Now that doesn’t sound like unity to me Dave.
Dave: He said, “I didn’t come to bring peace, but a sword.” Well, the unity that he’s talking about here is the family unity: “as we are one.” It is only for those who, as we mentioned earlier on the program, have been born again. You said it very well. We are born into this family. If we are born once, we become the children of our earthly parents. To be “born-again,” we become children of God through faith in Christ. And then we enter into the family of God. We are joint-heirs with Christ. That’s a fabulous relationship that Christ opens for us because He paid the penalty for our sins.
The unity that He says He didn’t come to bring in Luke 12—that would be just everybody gets along with one another. Everybody in the family. We love one another; we should. We get along together; we work together on the farm, or whatever it is. Well, Lord, what are you saying? You’re going to disturb this unity?
Yes, He says. A family of five is going to be three against two, and two against three. Maybe it will be four against one. Because He calls us to Himself. He calls us to believe the gospel; He calls us to obey His word. Tom, you know that causes disruption. I mean, we could go down the list.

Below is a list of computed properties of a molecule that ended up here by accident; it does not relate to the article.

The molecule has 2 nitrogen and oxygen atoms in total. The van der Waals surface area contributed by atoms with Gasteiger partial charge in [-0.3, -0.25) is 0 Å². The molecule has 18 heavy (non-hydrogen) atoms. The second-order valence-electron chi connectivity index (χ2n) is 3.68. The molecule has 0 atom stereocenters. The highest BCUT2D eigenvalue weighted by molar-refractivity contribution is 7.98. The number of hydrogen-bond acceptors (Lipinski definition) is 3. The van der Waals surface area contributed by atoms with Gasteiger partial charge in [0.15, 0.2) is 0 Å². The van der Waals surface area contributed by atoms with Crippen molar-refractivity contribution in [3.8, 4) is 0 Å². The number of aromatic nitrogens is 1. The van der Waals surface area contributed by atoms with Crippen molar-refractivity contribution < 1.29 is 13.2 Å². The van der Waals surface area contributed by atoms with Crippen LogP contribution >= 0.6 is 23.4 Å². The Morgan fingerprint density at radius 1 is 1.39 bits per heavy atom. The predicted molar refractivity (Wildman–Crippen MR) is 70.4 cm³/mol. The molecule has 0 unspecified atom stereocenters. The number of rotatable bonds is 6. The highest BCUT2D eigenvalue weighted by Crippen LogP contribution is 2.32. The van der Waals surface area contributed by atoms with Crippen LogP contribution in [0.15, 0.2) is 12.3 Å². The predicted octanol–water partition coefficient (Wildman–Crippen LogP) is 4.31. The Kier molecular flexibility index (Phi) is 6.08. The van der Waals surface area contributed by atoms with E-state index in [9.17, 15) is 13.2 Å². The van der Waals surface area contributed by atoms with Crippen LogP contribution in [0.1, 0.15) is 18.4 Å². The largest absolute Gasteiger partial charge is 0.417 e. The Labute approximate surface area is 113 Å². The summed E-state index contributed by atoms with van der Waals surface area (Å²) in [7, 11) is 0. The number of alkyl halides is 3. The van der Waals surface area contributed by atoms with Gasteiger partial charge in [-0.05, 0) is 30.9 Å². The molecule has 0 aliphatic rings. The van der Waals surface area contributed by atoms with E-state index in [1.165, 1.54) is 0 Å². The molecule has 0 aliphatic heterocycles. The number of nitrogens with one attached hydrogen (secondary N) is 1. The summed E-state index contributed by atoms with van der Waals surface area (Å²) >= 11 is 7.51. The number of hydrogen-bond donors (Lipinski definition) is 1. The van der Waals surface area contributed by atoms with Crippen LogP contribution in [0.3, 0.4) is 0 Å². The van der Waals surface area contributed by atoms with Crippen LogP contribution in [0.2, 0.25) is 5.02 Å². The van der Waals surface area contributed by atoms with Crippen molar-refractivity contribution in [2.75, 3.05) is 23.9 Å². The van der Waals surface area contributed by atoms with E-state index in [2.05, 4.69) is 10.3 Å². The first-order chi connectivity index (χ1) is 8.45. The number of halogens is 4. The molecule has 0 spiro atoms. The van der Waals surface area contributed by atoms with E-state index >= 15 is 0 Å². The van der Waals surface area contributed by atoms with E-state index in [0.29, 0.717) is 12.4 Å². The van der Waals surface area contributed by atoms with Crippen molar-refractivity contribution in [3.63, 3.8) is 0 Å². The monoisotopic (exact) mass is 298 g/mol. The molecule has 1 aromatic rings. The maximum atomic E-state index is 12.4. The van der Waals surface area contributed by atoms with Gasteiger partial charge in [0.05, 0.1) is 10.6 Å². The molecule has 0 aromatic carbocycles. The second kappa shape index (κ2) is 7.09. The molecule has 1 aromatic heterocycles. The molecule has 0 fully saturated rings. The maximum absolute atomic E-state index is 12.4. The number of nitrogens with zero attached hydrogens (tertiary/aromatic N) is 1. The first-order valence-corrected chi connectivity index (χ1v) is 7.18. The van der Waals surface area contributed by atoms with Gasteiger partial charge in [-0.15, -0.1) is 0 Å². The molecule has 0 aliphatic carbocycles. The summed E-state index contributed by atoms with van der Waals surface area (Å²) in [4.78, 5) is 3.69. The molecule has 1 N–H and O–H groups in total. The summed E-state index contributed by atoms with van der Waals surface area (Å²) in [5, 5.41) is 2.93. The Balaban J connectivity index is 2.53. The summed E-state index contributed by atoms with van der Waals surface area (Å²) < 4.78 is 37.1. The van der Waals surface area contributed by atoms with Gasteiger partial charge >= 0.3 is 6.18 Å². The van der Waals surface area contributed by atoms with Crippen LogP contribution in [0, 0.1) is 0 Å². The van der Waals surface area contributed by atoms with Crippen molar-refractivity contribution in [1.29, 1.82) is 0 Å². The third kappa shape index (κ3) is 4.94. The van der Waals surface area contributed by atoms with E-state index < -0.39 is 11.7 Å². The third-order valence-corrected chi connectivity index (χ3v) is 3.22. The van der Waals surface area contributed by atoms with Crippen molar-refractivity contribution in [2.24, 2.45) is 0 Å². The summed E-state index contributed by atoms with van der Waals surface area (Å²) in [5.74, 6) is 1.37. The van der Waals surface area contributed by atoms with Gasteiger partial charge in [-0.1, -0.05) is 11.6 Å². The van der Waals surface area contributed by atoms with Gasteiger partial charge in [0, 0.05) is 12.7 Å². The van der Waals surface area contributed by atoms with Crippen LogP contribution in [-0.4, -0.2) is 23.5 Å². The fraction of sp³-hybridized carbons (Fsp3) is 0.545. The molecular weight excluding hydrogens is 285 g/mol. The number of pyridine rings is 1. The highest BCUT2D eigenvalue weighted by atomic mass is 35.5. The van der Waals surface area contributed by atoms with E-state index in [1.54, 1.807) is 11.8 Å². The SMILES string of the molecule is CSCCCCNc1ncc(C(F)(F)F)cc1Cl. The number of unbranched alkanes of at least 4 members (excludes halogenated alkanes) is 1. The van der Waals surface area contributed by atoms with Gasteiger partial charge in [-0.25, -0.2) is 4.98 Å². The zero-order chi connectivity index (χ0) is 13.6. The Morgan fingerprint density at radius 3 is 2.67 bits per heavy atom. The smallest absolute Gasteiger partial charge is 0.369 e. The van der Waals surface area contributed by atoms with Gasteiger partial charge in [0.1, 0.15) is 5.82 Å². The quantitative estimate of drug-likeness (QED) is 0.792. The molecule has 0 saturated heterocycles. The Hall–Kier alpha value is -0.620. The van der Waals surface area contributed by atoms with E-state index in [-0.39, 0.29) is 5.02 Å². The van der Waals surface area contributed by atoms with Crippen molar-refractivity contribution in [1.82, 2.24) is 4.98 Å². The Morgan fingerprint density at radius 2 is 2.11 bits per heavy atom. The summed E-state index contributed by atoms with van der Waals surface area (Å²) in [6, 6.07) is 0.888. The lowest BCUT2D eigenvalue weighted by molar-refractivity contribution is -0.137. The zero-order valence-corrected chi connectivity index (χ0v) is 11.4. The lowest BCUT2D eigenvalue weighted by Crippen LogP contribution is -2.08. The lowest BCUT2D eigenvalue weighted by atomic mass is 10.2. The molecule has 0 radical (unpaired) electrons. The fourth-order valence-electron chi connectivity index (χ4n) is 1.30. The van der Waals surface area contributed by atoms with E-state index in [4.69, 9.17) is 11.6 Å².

Muslims today—a Muslim that becomes a Christian—they’re killed. Maybe I mentioned it before. I’ll never forget being in Turkey (this was many years ago) and in talking with a young who had become—I think he was about twenty—he had become a believer in Jesus. He told me that he had to jump out of a second-story window and run as fast as he could to escape his father and two brothers [who] came after him with axes. Was that bringing peace into this family? No, Jesus had ruined this family. He disrupted it!
And did He bring peace to Israel when He came the first time? This is why many Jews say He couldn’t be the Messiah. He didn’t bring peace. He brought riots! The Roman Empire was in an uproar. You remember they said, “These are the ones who have turned the world upside down.”